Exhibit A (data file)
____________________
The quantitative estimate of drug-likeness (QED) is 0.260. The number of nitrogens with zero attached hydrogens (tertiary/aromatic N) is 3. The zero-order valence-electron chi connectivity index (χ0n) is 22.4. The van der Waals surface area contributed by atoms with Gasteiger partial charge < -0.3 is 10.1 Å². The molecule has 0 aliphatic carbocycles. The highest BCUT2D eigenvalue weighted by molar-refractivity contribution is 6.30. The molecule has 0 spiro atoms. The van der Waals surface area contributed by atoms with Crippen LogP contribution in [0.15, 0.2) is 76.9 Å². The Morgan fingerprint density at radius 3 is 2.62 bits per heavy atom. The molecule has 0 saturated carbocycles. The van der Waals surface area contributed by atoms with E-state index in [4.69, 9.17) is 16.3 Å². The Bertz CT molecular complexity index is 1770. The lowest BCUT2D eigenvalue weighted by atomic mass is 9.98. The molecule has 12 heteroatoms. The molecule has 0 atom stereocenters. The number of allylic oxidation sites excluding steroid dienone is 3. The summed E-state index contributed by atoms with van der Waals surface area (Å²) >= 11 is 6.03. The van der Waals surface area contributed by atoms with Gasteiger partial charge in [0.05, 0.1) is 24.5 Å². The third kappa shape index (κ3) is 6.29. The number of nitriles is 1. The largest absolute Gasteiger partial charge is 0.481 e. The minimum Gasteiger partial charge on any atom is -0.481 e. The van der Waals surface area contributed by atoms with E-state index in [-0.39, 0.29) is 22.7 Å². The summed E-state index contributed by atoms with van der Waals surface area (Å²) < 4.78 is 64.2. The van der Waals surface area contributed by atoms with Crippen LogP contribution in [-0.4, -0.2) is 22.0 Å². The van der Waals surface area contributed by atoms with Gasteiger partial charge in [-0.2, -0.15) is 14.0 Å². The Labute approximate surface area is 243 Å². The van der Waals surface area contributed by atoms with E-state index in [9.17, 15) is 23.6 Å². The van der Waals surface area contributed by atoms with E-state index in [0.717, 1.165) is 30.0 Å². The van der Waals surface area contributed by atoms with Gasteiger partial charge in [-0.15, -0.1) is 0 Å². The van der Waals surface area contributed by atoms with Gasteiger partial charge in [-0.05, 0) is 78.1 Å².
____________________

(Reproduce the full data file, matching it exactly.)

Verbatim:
The quantitative estimate of drug-likeness (QED) is 0.260. The number of nitrogens with zero attached hydrogens (tertiary/aromatic N) is 3. The zero-order valence-electron chi connectivity index (χ0n) is 22.4. The van der Waals surface area contributed by atoms with Gasteiger partial charge < -0.3 is 10.1 Å². The molecule has 0 aliphatic carbocycles. The highest BCUT2D eigenvalue weighted by molar-refractivity contribution is 6.30. The molecule has 0 spiro atoms. The van der Waals surface area contributed by atoms with Crippen LogP contribution in [0.15, 0.2) is 76.9 Å². The Morgan fingerprint density at radius 3 is 2.62 bits per heavy atom. The molecule has 0 saturated carbocycles. The van der Waals surface area contributed by atoms with E-state index in [4.69, 9.17) is 16.3 Å². The Bertz CT molecular complexity index is 1770. The lowest BCUT2D eigenvalue weighted by atomic mass is 9.98. The molecule has 12 heteroatoms. The molecule has 0 atom stereocenters. The number of allylic oxidation sites excluding steroid dienone is 3. The summed E-state index contributed by atoms with van der Waals surface area (Å²) >= 11 is 6.03. The van der Waals surface area contributed by atoms with Gasteiger partial charge in [0.05, 0.1) is 24.5 Å². The third kappa shape index (κ3) is 6.29. The number of nitriles is 1. The largest absolute Gasteiger partial charge is 0.481 e. The minimum Gasteiger partial charge on any atom is -0.481 e. The van der Waals surface area contributed by atoms with E-state index in [-0.39, 0.29) is 22.7 Å². The summed E-state index contributed by atoms with van der Waals surface area (Å²) < 4.78 is 64.2. The van der Waals surface area contributed by atoms with Crippen LogP contribution in [-0.4, -0.2) is 22.0 Å². The van der Waals surface area contributed by atoms with Gasteiger partial charge in [-0.2, -0.15) is 14.0 Å². The Labute approximate surface area is 243 Å². The van der Waals surface area contributed by atoms with E-state index in [9.17, 15) is 23.6 Å². The van der Waals surface area contributed by atoms with E-state index in [0.717, 1.165) is 30.0 Å². The van der Waals surface area contributed by atoms with Gasteiger partial charge in [-0.15, -0.1) is 0 Å². The van der Waals surface area contributed by atoms with Gasteiger partial charge in [-0.05, 0) is 78.1 Å².